Journalist DefenseNews

Court rejects Deniz Yücel’s compensation case without providing a reason


İstanbul, Turkey – Deniz Yücel, the Turkish correspondent for German newspaper Die Welt, appeared at İstanbul 17. High Criminal Court on the 25 September to present his case for compensation against the Turkish state. His case was rejected by the court, which provided no explanation for its decision.

Yücel spent almost 1 year in pre-trial detention while facing charges of distributing terrorist propaganda and inciting the public towards hatred and animosity. He was released from pre-trial detention on February 16. Yücel’s lawyer Veysel Ok, Co-Director of the Media and Law Studies Association, filed a compensation claim against the Turkish government requesting nearly 3 million Turkish Lira for his client – 1 million TL for the violation of Yücel’s freedom, 250,000 TL for the loss of possible income and the remainder to cover Yücel’s court expenses.

Upon the conclusion of the hearing, Ok made a statement to those present. “This lawsuit was aimed to settle accounts on the violation of the right to freedom of a journalist. The figures in the compensation case meant nothing, this trial was aimed to detect and prove the unlawful proceeding against Deniz Yücel. If the court had acted accordingly with the laws and international conventions that they are bound with, they wouldn’t have rejected the case. However, this case is not over yet. We will appeal to this decision and follow this case until it is brought before the European Court of Human Rights. Our aim was to establish accountability of the judiciary, regarding arbitrary arrests. We will try to make this case a precedent for journalists and others who are under arrest unlawfully.”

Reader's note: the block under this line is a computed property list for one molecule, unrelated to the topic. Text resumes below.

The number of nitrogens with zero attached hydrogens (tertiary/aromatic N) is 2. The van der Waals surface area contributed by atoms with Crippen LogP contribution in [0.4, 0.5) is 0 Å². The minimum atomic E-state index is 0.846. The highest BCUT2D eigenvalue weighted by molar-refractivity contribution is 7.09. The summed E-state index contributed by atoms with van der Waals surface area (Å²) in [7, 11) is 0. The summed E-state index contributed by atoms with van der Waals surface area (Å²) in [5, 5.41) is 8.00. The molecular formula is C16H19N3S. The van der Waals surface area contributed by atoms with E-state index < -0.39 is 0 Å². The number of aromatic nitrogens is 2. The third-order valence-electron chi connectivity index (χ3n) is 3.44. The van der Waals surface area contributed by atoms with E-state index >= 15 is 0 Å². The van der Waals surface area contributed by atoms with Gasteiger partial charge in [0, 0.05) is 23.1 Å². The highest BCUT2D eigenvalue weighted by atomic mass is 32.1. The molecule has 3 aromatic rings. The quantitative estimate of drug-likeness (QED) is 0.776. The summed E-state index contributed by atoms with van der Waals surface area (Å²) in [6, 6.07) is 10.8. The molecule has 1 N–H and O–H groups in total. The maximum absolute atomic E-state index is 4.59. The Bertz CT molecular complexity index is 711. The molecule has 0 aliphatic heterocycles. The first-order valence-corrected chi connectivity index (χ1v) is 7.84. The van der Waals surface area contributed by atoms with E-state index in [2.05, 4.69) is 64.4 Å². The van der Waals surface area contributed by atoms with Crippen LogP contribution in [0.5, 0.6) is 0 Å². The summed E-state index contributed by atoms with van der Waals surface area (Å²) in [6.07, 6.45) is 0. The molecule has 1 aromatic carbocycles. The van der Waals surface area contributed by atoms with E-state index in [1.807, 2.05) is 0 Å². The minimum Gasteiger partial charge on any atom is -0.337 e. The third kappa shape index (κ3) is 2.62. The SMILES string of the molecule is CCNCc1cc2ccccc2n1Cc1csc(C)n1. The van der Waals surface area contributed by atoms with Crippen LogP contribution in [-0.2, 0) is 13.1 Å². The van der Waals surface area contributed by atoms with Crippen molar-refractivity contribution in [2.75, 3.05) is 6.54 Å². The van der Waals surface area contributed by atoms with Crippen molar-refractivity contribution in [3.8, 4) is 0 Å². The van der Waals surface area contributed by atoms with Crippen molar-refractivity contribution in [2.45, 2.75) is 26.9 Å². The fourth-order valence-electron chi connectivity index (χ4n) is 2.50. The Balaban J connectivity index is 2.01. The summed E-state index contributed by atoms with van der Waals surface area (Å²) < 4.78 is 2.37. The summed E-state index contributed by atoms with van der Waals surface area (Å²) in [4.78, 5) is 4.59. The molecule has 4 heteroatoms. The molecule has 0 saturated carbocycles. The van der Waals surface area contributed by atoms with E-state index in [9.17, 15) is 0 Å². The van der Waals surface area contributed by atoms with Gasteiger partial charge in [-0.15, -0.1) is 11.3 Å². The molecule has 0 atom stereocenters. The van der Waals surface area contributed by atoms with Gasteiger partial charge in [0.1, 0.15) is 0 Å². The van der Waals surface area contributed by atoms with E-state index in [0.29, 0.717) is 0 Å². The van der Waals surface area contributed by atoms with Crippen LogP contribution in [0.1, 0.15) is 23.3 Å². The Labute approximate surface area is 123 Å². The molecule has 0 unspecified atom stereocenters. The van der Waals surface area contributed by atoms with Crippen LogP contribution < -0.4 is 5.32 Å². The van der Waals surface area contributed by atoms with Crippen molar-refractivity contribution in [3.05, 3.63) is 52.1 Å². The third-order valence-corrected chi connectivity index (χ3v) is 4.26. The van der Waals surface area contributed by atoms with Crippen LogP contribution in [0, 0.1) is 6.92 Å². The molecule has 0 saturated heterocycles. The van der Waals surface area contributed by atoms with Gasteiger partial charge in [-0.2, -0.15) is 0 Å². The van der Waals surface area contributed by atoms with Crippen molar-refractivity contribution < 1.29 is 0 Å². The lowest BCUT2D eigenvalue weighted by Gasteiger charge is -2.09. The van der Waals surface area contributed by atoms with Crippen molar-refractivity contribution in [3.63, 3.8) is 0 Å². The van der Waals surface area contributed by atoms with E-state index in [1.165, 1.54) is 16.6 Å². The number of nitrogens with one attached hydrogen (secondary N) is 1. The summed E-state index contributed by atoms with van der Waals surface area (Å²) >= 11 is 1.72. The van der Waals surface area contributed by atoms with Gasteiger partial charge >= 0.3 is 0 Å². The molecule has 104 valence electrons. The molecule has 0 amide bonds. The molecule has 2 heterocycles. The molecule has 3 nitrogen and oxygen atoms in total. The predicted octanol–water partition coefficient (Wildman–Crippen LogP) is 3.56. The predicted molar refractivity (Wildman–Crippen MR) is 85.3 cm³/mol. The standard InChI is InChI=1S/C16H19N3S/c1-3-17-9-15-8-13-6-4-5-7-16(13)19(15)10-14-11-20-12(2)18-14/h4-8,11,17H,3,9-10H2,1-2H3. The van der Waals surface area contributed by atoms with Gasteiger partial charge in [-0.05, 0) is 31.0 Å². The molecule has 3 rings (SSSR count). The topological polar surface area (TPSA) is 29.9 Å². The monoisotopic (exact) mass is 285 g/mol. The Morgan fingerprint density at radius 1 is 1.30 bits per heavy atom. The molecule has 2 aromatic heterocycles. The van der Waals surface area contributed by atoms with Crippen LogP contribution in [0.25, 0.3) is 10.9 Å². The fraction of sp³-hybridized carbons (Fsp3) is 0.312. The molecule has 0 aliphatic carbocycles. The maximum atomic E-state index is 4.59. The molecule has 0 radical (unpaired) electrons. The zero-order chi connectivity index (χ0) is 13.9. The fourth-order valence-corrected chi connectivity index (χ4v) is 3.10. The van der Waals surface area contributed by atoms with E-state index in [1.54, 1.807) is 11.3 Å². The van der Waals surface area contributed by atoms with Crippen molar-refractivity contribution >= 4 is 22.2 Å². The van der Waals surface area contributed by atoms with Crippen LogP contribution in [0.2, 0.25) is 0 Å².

Yücel still faces the terrorism charges. He left the country after his release from pre-trial detention. The first hearing of the charges against him took place in June and was adjourned until December 20. His request for acquittal was rejected. He faces up to 18 years imprisonment.


Updated: December 3 2018